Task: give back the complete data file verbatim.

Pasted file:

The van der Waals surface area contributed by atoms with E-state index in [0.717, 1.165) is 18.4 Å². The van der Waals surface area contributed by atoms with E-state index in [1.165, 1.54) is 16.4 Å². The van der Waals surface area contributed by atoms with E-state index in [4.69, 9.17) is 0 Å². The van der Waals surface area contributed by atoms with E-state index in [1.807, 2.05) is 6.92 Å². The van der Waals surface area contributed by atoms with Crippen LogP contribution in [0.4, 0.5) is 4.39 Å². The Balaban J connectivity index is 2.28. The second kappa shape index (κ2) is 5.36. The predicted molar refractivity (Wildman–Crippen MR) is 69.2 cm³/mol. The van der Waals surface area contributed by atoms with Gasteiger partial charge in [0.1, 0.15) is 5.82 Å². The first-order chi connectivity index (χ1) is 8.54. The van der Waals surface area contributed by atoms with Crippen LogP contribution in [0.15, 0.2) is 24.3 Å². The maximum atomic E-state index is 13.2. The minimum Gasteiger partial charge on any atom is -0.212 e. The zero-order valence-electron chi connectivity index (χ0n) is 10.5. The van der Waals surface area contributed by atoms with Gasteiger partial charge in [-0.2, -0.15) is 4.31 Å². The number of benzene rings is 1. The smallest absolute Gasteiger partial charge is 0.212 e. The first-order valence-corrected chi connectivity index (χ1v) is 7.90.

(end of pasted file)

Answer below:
The van der Waals surface area contributed by atoms with E-state index in [0.717, 1.165) is 18.4 Å². The van der Waals surface area contributed by atoms with E-state index in [1.165, 1.54) is 16.4 Å². The van der Waals surface area contributed by atoms with E-state index in [4.69, 9.17) is 0 Å². The van der Waals surface area contributed by atoms with E-state index in [1.807, 2.05) is 6.92 Å². The van der Waals surface area contributed by atoms with Crippen LogP contribution in [0.4, 0.5) is 4.39 Å². The Balaban J connectivity index is 2.28. The second kappa shape index (κ2) is 5.36. The predicted molar refractivity (Wildman–Crippen MR) is 69.2 cm³/mol. The van der Waals surface area contributed by atoms with Gasteiger partial charge in [0.1, 0.15) is 5.82 Å². The first-order chi connectivity index (χ1) is 8.54. The van der Waals surface area contributed by atoms with Crippen LogP contribution in [0.15, 0.2) is 24.3 Å². The maximum atomic E-state index is 13.2. The minimum Gasteiger partial charge on any atom is -0.212 e. The zero-order valence-electron chi connectivity index (χ0n) is 10.5. The van der Waals surface area contributed by atoms with Gasteiger partial charge in [-0.2, -0.15) is 4.31 Å². The number of benzene rings is 1. The smallest absolute Gasteiger partial charge is 0.212 e. The first-order valence-corrected chi connectivity index (χ1v) is 7.90.